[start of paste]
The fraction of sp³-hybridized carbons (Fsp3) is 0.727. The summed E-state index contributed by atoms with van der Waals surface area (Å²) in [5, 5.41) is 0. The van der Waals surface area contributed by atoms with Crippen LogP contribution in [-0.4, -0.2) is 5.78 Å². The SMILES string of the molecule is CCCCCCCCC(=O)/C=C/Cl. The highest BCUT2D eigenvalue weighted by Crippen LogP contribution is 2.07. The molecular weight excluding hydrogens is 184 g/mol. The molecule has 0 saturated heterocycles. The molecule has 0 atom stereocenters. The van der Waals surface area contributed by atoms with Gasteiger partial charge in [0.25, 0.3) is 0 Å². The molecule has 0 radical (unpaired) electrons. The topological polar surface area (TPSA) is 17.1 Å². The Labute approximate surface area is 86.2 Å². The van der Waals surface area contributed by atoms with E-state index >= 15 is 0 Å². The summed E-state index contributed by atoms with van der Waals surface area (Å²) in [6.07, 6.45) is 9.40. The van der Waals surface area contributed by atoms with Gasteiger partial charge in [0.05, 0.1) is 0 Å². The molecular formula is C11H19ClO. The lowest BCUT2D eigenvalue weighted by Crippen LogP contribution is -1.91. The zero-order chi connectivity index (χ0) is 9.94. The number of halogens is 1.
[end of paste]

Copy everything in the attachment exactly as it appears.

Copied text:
The fraction of sp³-hybridized carbons (Fsp3) is 0.727. The summed E-state index contributed by atoms with van der Waals surface area (Å²) in [5, 5.41) is 0. The van der Waals surface area contributed by atoms with Crippen LogP contribution in [-0.4, -0.2) is 5.78 Å². The SMILES string of the molecule is CCCCCCCCC(=O)/C=C/Cl. The highest BCUT2D eigenvalue weighted by Crippen LogP contribution is 2.07. The molecular weight excluding hydrogens is 184 g/mol. The molecule has 0 saturated heterocycles. The molecule has 0 atom stereocenters. The van der Waals surface area contributed by atoms with Gasteiger partial charge in [0.25, 0.3) is 0 Å². The molecule has 0 radical (unpaired) electrons. The topological polar surface area (TPSA) is 17.1 Å². The Labute approximate surface area is 86.2 Å². The van der Waals surface area contributed by atoms with E-state index >= 15 is 0 Å². The summed E-state index contributed by atoms with van der Waals surface area (Å²) in [6.07, 6.45) is 9.40. The van der Waals surface area contributed by atoms with Gasteiger partial charge in [0.05, 0.1) is 0 Å². The molecular formula is C11H19ClO. The lowest BCUT2D eigenvalue weighted by Crippen LogP contribution is -1.91. The zero-order chi connectivity index (χ0) is 9.94. The number of halogens is 1.